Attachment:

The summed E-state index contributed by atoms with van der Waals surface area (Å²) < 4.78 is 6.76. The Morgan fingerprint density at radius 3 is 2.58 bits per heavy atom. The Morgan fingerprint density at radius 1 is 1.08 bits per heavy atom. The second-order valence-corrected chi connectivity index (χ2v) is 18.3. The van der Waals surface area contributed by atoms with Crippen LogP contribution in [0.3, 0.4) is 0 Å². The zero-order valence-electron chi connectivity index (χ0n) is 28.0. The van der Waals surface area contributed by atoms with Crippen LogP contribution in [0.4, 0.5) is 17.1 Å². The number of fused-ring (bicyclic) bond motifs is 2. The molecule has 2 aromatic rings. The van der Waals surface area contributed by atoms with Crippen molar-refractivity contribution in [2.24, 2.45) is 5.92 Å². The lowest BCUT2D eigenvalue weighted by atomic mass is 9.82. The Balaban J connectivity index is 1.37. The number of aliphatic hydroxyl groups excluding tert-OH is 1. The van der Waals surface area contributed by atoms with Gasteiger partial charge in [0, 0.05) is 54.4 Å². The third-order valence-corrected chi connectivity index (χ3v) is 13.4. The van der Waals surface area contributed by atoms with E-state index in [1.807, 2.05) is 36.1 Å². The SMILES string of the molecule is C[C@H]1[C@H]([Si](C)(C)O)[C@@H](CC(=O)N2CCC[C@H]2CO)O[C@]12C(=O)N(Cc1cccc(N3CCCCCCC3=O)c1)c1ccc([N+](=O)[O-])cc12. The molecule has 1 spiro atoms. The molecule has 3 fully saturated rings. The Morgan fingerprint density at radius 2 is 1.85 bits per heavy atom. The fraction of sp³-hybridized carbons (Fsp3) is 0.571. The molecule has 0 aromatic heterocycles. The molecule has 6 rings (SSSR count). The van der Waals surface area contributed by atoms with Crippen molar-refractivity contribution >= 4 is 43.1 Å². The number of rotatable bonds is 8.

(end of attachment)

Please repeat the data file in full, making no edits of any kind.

The summed E-state index contributed by atoms with van der Waals surface area (Å²) < 4.78 is 6.76. The Morgan fingerprint density at radius 3 is 2.58 bits per heavy atom. The Morgan fingerprint density at radius 1 is 1.08 bits per heavy atom. The second-order valence-corrected chi connectivity index (χ2v) is 18.3. The van der Waals surface area contributed by atoms with Crippen LogP contribution in [0.3, 0.4) is 0 Å². The zero-order valence-electron chi connectivity index (χ0n) is 28.0. The van der Waals surface area contributed by atoms with Crippen LogP contribution in [0.4, 0.5) is 17.1 Å². The number of fused-ring (bicyclic) bond motifs is 2. The molecule has 2 aromatic rings. The van der Waals surface area contributed by atoms with Crippen molar-refractivity contribution in [2.24, 2.45) is 5.92 Å². The lowest BCUT2D eigenvalue weighted by atomic mass is 9.82. The Balaban J connectivity index is 1.37. The number of aliphatic hydroxyl groups excluding tert-OH is 1. The van der Waals surface area contributed by atoms with Gasteiger partial charge in [0, 0.05) is 54.4 Å². The third-order valence-corrected chi connectivity index (χ3v) is 13.4. The van der Waals surface area contributed by atoms with E-state index in [1.807, 2.05) is 36.1 Å². The SMILES string of the molecule is C[C@H]1[C@H]([Si](C)(C)O)[C@@H](CC(=O)N2CCC[C@H]2CO)O[C@]12C(=O)N(Cc1cccc(N3CCCCCCC3=O)c1)c1ccc([N+](=O)[O-])cc12. The molecule has 1 spiro atoms. The molecule has 3 fully saturated rings. The Morgan fingerprint density at radius 2 is 1.85 bits per heavy atom. The fraction of sp³-hybridized carbons (Fsp3) is 0.571. The molecule has 0 aromatic heterocycles. The molecule has 6 rings (SSSR count). The van der Waals surface area contributed by atoms with Crippen molar-refractivity contribution >= 4 is 43.1 Å². The number of rotatable bonds is 8.